In this week’s #SkepticalTuesday post, I take a look at the statistics of death in the workplace and debunk the claim that it’s a disproportionately dangerous place for women. Read on, skeptics.
Last week, in the wake of the killings of Alison Parker and Adam Ward, a reporter and cameraman for WDBJ-TV in the state of Virginia, the Washington Post reminded us that murders take place at work. The headline read “Murder is the Second Most Likely Way for Women to Die at Work,” which, shockingly, is true in the US. But what that actually means is different from what the article suggests.
“It’s a pattern that disproportionately affects women,” the article continues. And that is true in a way: it’s disproportionate, but not in the way you’d expect. In fact, what’s disproportionate about it is how few women are murdered at work. I’ll explain.
The statistics I’ll be talking about are drawn from here and here. They’re statistics from the US Bureau of Labor Statistics, from the year 2013, and they break down, among other things, workplace deaths and causes of those deaths. These are the same statistics used by the Washington Post article.
Now, the things which kill women are, in order and rounded to the nearest percentile, “transportation incidents” (42%), “violence and other injuries by persons or animals” (32%), “falls, slips, and trips” (12%), “contact with objects and equipment” (7%), “exposure to harmful substances or environments” (3%), and “fires and explosions” (3%).
So it’s completely true that “murder is the second most likely way for women to die at work,” if, by “murder” we also include suicide and animal attacks (a breakdown of that 32% is not given, though I strongly suspect bear attacks and unfortunate zoo incidents don’t make up the majority of that workplace violence).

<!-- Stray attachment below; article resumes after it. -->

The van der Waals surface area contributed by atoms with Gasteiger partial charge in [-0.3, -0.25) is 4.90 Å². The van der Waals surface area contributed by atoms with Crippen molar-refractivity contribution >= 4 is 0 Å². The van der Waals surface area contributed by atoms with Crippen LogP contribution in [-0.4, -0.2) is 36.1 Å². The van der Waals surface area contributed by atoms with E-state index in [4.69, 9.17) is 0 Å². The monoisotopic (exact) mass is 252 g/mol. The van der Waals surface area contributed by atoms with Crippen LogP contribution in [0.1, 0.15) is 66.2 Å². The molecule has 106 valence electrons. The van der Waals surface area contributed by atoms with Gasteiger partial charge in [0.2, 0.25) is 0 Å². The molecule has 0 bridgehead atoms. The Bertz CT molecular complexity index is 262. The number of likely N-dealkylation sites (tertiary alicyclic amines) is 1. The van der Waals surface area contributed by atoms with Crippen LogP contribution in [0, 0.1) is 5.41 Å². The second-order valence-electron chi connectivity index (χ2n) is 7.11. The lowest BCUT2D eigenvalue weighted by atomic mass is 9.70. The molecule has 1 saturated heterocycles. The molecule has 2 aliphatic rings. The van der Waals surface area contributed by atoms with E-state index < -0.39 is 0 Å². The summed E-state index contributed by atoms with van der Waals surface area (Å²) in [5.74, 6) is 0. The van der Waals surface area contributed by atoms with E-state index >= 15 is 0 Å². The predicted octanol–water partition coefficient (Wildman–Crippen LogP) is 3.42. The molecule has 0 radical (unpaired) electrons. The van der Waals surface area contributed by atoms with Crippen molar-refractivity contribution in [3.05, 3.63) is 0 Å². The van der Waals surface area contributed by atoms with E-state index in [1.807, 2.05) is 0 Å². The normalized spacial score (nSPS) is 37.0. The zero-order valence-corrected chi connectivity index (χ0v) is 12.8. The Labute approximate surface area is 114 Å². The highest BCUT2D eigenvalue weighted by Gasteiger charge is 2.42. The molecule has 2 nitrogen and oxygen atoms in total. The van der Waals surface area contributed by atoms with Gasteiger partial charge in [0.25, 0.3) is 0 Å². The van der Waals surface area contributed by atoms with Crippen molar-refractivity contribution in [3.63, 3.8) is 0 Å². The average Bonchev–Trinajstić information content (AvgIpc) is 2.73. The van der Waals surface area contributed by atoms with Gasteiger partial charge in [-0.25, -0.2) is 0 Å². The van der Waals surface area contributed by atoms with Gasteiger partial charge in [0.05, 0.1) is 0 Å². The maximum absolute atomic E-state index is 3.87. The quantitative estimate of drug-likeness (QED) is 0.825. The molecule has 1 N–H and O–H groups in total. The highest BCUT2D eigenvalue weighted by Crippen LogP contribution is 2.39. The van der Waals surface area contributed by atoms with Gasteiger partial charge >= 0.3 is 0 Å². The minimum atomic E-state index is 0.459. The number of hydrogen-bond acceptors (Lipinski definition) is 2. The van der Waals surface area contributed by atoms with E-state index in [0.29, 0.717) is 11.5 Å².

And it’s also true that murder (we’ll just keep using the term, understanding what it means in this context) is much lower down the list for men, which runs as follows: “transportation incidents” (41%), “contact with objects and equipment” (16%), “falls, slips, and trips” (16%), “violence and other injuries by persons or animals” (16%), “exposure to harmful substances or environments” (8%), and “fires and explosions” (3%).
But that’s not reflective of reality, which is that by a large margin, women are much less likely to die by violence at work than men. How do I come to that conclusion? By using real numbers.
The total number of men and women killed in the workplace in 2013 was 4,585: 4,265 men and 319 women. The number of men killed by violence in the workplace was 672; the number of women killed by violence in the workplace was 101.
It is totally true that of women who died in the workplace, a greater proportion were killed by violence than of men who died in the workplace. But:
The Bureau of Labor Statistics records the number of people in the workforce over the age of 16, for 2013, at roughly 247,947,000: that’s 119,748,000 men and 128,199,000 women (more women! I know!). Adjusted for percentage of the workforce, the number of women who died by violence in the workplace would thus be 319 of 128,199,000, or 0.000079%. For men, that number is 0.000561%, or 672 of 119,748,000.
Put simply, men are roughly seven times more likely to die by violence in the workplace than women.
Women don’t have an easy time in the workforce. They’re underpaid, passed over for promotion, fired or not hired because of pregnancy (or even the potential for pregnancy). The work we call “women’s work” statistically pays less. But in this one instance, I have to say women don’t have it so bad.
By the same quirk of the patriarchy that makes “women’s work” pay less, “men’s work” tends to be more hazardous.
Is it shocking that anyone is murdered at work? Yes. Is it likely that the women killed by violence at work are predominantly killed by male violence? Yes.
But are women murdered more on a proportional basis at work than men?
In that, I’d have to say no. By all loss-of-life metrics, women are definitely safer at work.
Richard Ford Burley is a writer, library worker, and doctoral candidate in English at Boston College, where he’s studying remix culture and the processes that generate texts. In his spare time he writes about science, skepticism, and feminism (and workplace mortality) here at This Week In Tomorrow.